Kent moves forward with HWRC charges

Kent county council has moved forward with plans to introduce charges for ‘non-household waste’ at all 16 of its Household Waste and Recycling Centres (HWRCs) across the county.

The decision follows a consultation where around 80% of the near 3,000 respondents disagreed with the proposals, mainly expressing concerns about increased fly tipping.

However, the council referenced several other authorities who had introduced similar charges including Surrey County Council and the nearby Bromley Borough Council, which it claims either didn’t report an increase in fly-tipping or reported increases in line with the national average.

The council added that in order to prevent HWRCs from closing, as in some other council areas, the charges will need to be introduced.

The council has taken a step towards endorsing the plans  after a report to the Environment & Transport Cabinet Committee recommended that a £4 charge be introduced per bag of soil and rubble, and a £6 per bag charge for plasterboard.

The endorsed proposals, which require final approval from cabinet member Mike Whiting, also include a daily limit on soil, rubble and hardcore, of a maximum of five bags or items per day.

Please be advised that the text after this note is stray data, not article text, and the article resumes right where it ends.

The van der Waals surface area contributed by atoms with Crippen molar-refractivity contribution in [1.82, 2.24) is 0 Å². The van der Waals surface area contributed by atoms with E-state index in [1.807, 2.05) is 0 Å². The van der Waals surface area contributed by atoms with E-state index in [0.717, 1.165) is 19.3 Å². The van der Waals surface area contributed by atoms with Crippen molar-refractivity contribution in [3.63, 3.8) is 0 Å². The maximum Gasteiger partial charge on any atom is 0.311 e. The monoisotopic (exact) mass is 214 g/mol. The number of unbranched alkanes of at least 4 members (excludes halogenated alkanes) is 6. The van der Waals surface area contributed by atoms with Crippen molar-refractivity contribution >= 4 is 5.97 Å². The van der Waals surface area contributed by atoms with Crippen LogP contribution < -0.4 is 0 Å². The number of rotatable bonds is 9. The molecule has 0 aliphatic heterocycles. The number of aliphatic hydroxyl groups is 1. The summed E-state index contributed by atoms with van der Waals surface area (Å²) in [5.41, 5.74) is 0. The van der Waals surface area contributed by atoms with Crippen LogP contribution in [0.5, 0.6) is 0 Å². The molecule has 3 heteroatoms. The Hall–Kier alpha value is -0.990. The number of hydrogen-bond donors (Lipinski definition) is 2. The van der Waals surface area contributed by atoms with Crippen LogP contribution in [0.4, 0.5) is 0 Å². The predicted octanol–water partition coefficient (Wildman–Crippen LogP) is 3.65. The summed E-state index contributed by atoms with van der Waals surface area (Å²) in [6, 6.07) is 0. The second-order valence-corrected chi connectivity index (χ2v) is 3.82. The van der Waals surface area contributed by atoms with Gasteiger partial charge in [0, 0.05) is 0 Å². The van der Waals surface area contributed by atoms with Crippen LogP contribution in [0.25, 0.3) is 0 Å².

Green councillor Martin Whybrow, stated that despite concerns raised during the consultation he remains confident that fly-tipping won’t increase as a result of the measure.

He said: “I am always reluctant to go against such a clear message from a consultation, but the message was very much about fly-tipping, and when you listen to the experts, as I believe we probably should be reassured, and we should support this motion.”

The council said that the HWRCs in the county receive approximately 185,000 tonnes of waste from around 3.5 million visits per year, at a cost of approximately £10 million to the taxpayer.

The council anticipates that the charges will bring an extra £4 million in revenue, of which around £1.4 million will go on hauling and processing costs, and a further £1 million on staff costs.

The council says that this would therefore bring forward a £1.6 million contribution to the annual budget. This is favourable to other proposals, the council said, such as completely banning non household material, or introducing permits.

At a meeting on Friday 18 January, the Committee voted nine in favour of the move, with two against, while five abstained.

When questioned if the vote will have any effect, due to the “varying degree of disagreement”, council leader Mike Whiting, who will have the final vote said:  “I appreciate the endorsement that has been recorded through the vote, I will take all of it away and think carefully before I make a decision”.